I am new to the list and arriving with a concrete problem that I'd
like to fix myself.
I am embedding Python (3.6) into my C++ application and I would like
to run Python scripts isolated from each other using sub-interpreters.
I am not using threads; everything is supposed to run in the
application's main thread.
I noticed that if I create an interpreter, switch to it and execute
code that imports numpy (1.13), my application will hang.
> python36.dll!_PyCOND_WAIT_MS(_PyCOND_T * cv=0x00000000748a67a0, _RTL_CRITICAL_SECTION * cs=0x00000000748a6778, unsigned long ms=5) Line 245 C
[Inline Frame] python36.dll!PyCOND_TIMEDWAIT(_PyCOND_T *) Line 275 C
python36.dll!take_gil(_ts * tstate=0x0000023251cbc260) Line 224 C
python36.dll!PyEval_RestoreThread(_ts * tstate=0x0000023251cbc260) Line 370 C
python36.dll!PyGILState_Ensure() Line 855 C
[Inline Frame] python36.dll!_PyObject_FastCallDict(_object *) Line 2316 C
[Inline Frame] python36.dll!_PyObject_FastCallKeywords(_object *) Line 2480 C
python36.dll!call_function(_object * * *
pp_stack=0x00000048be5f5e40, __int64 oparg, _object * kwnames) Line
Numpy's extension umath calls PyGILState_Ensure(), which in turn calls
PyEval_RestoreThread on the (auto) threadstate of the main
interpreter. And that's wrong.
We are already holding the GIL with the threadstate of our current
sub-interpreter, so there's no need to switch.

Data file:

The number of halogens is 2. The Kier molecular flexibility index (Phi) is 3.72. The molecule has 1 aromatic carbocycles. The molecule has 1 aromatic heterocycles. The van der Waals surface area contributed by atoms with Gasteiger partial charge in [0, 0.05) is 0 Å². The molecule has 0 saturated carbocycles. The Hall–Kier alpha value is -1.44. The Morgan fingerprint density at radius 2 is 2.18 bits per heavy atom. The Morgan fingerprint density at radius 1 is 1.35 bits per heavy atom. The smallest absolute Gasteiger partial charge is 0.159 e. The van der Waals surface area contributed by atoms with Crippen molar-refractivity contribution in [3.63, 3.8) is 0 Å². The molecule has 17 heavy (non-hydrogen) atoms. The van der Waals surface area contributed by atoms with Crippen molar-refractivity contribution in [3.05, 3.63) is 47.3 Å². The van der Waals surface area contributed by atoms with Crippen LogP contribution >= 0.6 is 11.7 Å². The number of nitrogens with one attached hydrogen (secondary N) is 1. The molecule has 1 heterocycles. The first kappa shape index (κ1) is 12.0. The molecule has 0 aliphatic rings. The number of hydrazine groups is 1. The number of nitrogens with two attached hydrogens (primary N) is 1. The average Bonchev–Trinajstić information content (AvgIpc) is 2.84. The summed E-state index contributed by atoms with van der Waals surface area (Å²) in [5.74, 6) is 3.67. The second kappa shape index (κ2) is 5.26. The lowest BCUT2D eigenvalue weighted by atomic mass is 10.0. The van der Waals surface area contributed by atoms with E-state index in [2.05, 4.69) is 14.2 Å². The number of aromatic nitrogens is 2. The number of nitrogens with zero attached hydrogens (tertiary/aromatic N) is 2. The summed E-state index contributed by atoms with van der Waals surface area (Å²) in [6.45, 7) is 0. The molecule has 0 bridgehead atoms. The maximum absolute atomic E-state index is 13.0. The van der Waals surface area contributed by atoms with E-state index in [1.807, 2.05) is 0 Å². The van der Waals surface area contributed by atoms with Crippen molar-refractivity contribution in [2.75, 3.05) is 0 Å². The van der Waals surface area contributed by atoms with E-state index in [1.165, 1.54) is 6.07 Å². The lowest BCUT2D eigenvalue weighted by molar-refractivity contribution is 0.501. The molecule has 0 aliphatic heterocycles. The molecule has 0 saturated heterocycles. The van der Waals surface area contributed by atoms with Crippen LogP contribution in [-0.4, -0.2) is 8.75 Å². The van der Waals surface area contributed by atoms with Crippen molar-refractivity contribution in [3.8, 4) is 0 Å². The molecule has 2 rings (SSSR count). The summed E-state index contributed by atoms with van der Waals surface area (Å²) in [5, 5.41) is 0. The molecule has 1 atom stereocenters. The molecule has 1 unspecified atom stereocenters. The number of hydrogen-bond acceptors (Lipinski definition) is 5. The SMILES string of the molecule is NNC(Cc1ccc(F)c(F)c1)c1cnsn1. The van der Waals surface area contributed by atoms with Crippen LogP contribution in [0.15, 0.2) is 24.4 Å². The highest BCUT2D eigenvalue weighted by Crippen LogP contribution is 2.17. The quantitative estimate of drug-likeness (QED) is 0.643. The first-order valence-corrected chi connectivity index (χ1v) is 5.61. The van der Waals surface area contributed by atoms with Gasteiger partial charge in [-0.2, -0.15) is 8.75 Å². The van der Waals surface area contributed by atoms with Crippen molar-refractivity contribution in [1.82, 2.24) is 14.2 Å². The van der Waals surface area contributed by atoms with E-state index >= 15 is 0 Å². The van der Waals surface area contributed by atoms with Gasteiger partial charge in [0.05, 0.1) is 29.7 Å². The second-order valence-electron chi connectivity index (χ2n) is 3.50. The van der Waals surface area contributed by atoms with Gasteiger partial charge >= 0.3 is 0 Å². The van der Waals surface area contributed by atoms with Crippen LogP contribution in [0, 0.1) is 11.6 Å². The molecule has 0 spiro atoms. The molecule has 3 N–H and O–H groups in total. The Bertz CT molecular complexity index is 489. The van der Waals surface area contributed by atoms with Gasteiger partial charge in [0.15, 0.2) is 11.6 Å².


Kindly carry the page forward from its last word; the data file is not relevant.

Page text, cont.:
I know that the GIL API is not fully compatible with sub-interpreters,
as issues #10915 and #15751 illustrate.
But since I need to support calls to PyGILState_Ensure - numpy is the
best example -, I am trying to improve the situation here:
That change may be naive, but it does the trick for my use case. If
totally wrong, I don't mind pursuing another alley.
Essentially, I'd like to ask for some guidance in how to tackle this
problem while keeping the current GIL API unchanged (to avoid breaking
I am also wondering how I can test any changes I am proposing. Is
there a test suite for interpreters, for example?
Thank you very much,
I'm currently seeing a behaviour where every time I run "make html",
all 474 source files get rebuilt.
For now, I'm assuming I've messed something up with my local docs
build setup, but figured I'd ask if anyone else was seeing this, in
case it was actually broken at the build level (CI wouldn't pick this
up, since it always builds from scratch anyway).
Nick Coghlan | ncoghlan(a)gmail.com | Brisbane, Australia
I recently modified signatures of two functions PyNode_AddChild() and
These two functions are not listed in C-API docs on docs.python.org, and
are not included in Python.h. However, their names look like they may be
part of C-API. So there appeared a question, what is the source of truth
for C-API, is there an official list? Or is it just the content of Python.h?
I have virtually completely lost the sight of my right eye (and the loss
is quickly progresses) and the sight of my left eye is weak. That is why
my activity as a core developer was decreased significantly at recent
time. My apologies to those who are waiting for my review. I will do it
Disclaimer: I'm not a ctypes expert, so I might have this completely
wrong. If so, I apologise for the noise.
The id() function is documented as returning an abstract ID number. In
CPython, that happens to have been implemented as the address of the